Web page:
As I've mentioned in previous posts about this show, this was an opportunity for me to face a lot of fears and overcome them one by one. I sang for an audition, I danced, and a couple weeks ago, I added another big fear obstacle -- I was asked if I would sing a solo...in the show. Over the course of the rehearsal process, I had grown a lot more comfortable singing. (I credit our very kind and gifted music director.) And so I found myself agreeing to take on this solo. During rehearsals, I was actually pretty comfortable with that. I only had three bars where I was truly "solo" (and yes, it was three bars that started off a whole song, but again, only three bars). It was a song I already knew ("Heartbreak Hotel"), so I didn't have to worry about learning something new. I kept the solo thing kind of quiet -- I told a friend or two but didn't tell my sister or anyone else. A lot of people in the cast knew how the prospect of a solo terrified me and were so supportive that it just didn't seem like a big deal.
Until opening night.
About noon (seven hours before opening), it suddenly dawned on me that this was real -- I was going to be singing all by myself in front of an audience. I had to start off a whole song -- a kind of important song -- OMG HOW WAS I GOING TO DO THIS?!?!? By about six, my stomach was in knots, there was the slight woosh of nausea whenever I thought about getting onstage. I felt as if all the color was gone from my body. Maybe I was high on the massive amounts of hair spray that had been pumped onto my hair, but I know stage fright and that's what I had -- big time. I told our director (who played my husband in Plaza Suite a little over a year ago) that I had never been this nervous before, not even in Plaza Suite when I had 30 pages of dialogue, never left stage, and was onstage alone with these little monologues two or three times.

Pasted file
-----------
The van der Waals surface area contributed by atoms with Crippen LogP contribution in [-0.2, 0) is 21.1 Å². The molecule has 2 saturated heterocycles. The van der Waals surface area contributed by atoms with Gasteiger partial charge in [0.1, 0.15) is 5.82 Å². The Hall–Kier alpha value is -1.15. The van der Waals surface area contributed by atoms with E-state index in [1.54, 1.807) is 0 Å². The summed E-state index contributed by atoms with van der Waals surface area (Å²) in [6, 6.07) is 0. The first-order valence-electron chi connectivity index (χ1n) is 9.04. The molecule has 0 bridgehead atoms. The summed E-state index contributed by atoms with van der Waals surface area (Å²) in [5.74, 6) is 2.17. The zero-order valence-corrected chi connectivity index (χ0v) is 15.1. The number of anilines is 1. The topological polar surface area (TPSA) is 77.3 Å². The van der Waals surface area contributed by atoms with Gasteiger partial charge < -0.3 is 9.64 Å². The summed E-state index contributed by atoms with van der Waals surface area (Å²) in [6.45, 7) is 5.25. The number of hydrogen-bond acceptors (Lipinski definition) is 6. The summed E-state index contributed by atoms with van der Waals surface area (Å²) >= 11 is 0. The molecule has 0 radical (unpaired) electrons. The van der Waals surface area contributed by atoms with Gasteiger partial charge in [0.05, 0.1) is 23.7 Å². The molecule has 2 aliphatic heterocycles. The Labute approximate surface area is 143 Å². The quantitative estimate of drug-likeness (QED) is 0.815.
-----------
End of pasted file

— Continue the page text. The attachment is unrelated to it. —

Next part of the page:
But what could I do other than swallow it down, channel that fear into the energy it really is, and get my butt onstage and sing those three solo bars? And that's what I did. And once I sang those three bars and the rest of the chorus joined in, I swear I could literally feel the nerves floating up into the lights and leaving me so that for the rest of the run, I was fine and couldn't wait to get back onstage.
So what will I take away from this experience? A bunch. I learned that singing in public isn't really so bad. Maybe I'll take a crack at it again someday. (Although not next summer -- I'm not Pirates of Penzance ready.) I learned that dancing is hard but that eventually, you kind of get the hang of things. I learned that my students are as terrific to work with onstage as they are to direct. I learned that standing on the same stage that Fanny Brice once performed on is pretty freakin' amazing. And I learned that being in the final couple of months before 40 doesn't mean you still can't have late nights, dance hard, sing harder, and enjoy yourself. (Just look at the fun I am clearly having in the picture that accompanies this post!) You just might hurt a little more in the morning.